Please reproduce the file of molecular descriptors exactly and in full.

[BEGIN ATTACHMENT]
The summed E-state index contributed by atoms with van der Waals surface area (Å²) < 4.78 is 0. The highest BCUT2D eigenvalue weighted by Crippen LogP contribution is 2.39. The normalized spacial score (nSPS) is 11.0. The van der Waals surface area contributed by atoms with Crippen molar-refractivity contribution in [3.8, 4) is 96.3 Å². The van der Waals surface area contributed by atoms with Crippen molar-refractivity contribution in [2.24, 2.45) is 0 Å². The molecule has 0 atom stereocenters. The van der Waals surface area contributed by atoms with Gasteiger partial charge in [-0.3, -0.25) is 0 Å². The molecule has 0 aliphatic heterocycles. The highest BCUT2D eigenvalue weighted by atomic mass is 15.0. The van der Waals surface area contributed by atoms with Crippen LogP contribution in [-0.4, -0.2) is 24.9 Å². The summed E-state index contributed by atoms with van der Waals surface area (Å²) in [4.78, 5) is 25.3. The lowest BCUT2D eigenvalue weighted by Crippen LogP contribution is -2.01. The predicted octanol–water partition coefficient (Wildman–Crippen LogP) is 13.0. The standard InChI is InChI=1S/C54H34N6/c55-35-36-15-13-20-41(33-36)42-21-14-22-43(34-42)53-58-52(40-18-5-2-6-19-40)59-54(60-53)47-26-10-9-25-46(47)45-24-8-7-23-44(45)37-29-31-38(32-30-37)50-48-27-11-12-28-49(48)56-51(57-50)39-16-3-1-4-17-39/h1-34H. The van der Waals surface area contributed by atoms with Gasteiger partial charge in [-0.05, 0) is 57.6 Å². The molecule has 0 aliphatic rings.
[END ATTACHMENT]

The summed E-state index contributed by atoms with van der Waals surface area (Å²) < 4.78 is 0. The highest BCUT2D eigenvalue weighted by Crippen LogP contribution is 2.39. The normalized spacial score (nSPS) is 11.0. The van der Waals surface area contributed by atoms with Crippen molar-refractivity contribution in [3.8, 4) is 96.3 Å². The van der Waals surface area contributed by atoms with Crippen molar-refractivity contribution in [2.24, 2.45) is 0 Å². The molecule has 0 atom stereocenters. The van der Waals surface area contributed by atoms with Gasteiger partial charge in [-0.3, -0.25) is 0 Å². The molecule has 0 aliphatic heterocycles. The highest BCUT2D eigenvalue weighted by atomic mass is 15.0. The van der Waals surface area contributed by atoms with Crippen LogP contribution in [-0.4, -0.2) is 24.9 Å². The summed E-state index contributed by atoms with van der Waals surface area (Å²) in [4.78, 5) is 25.3. The lowest BCUT2D eigenvalue weighted by Crippen LogP contribution is -2.01. The predicted octanol–water partition coefficient (Wildman–Crippen LogP) is 13.0. The standard InChI is InChI=1S/C54H34N6/c55-35-36-15-13-20-41(33-36)42-21-14-22-43(34-42)53-58-52(40-18-5-2-6-19-40)59-54(60-53)47-26-10-9-25-46(47)45-24-8-7-23-44(45)37-29-31-38(32-30-37)50-48-27-11-12-28-49(48)56-51(57-50)39-16-3-1-4-17-39/h1-34H. The van der Waals surface area contributed by atoms with Gasteiger partial charge in [-0.05, 0) is 57.6 Å². The molecule has 0 aliphatic rings.